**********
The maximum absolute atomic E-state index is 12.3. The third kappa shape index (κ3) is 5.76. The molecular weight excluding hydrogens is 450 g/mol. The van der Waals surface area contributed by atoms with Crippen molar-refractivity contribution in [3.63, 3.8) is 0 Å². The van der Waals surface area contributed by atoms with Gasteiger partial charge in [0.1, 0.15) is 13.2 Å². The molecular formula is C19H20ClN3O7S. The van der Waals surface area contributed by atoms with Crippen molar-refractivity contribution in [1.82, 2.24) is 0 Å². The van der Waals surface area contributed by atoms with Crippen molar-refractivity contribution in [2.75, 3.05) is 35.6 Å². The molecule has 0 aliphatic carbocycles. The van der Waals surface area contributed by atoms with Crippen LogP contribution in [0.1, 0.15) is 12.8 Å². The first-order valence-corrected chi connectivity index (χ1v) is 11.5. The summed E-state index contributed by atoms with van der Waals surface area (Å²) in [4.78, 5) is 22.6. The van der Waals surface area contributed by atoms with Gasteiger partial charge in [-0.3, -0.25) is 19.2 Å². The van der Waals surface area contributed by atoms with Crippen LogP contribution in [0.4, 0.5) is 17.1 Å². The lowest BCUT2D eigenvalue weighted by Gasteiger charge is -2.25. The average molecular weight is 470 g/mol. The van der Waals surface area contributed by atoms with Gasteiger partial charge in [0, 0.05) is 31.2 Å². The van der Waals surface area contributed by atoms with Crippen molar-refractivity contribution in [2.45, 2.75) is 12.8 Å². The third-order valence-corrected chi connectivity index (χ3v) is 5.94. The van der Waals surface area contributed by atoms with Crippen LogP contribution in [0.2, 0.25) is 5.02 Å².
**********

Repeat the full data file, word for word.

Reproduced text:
The maximum absolute atomic E-state index is 12.3. The third kappa shape index (κ3) is 5.76. The molecular weight excluding hydrogens is 450 g/mol. The van der Waals surface area contributed by atoms with Crippen molar-refractivity contribution in [3.63, 3.8) is 0 Å². The van der Waals surface area contributed by atoms with Gasteiger partial charge in [0.1, 0.15) is 13.2 Å². The molecular formula is C19H20ClN3O7S. The van der Waals surface area contributed by atoms with Crippen molar-refractivity contribution in [1.82, 2.24) is 0 Å². The van der Waals surface area contributed by atoms with Crippen molar-refractivity contribution in [2.75, 3.05) is 35.6 Å². The molecule has 0 aliphatic carbocycles. The van der Waals surface area contributed by atoms with Crippen LogP contribution in [0.1, 0.15) is 12.8 Å². The first-order valence-corrected chi connectivity index (χ1v) is 11.5. The summed E-state index contributed by atoms with van der Waals surface area (Å²) in [4.78, 5) is 22.6. The van der Waals surface area contributed by atoms with Gasteiger partial charge in [-0.3, -0.25) is 19.2 Å². The van der Waals surface area contributed by atoms with Crippen LogP contribution in [0.4, 0.5) is 17.1 Å². The lowest BCUT2D eigenvalue weighted by Gasteiger charge is -2.25. The average molecular weight is 470 g/mol. The van der Waals surface area contributed by atoms with Gasteiger partial charge in [0, 0.05) is 31.2 Å². The van der Waals surface area contributed by atoms with Crippen molar-refractivity contribution in [2.45, 2.75) is 12.8 Å². The third-order valence-corrected chi connectivity index (χ3v) is 5.94. The van der Waals surface area contributed by atoms with Crippen LogP contribution in [0.2, 0.25) is 5.02 Å².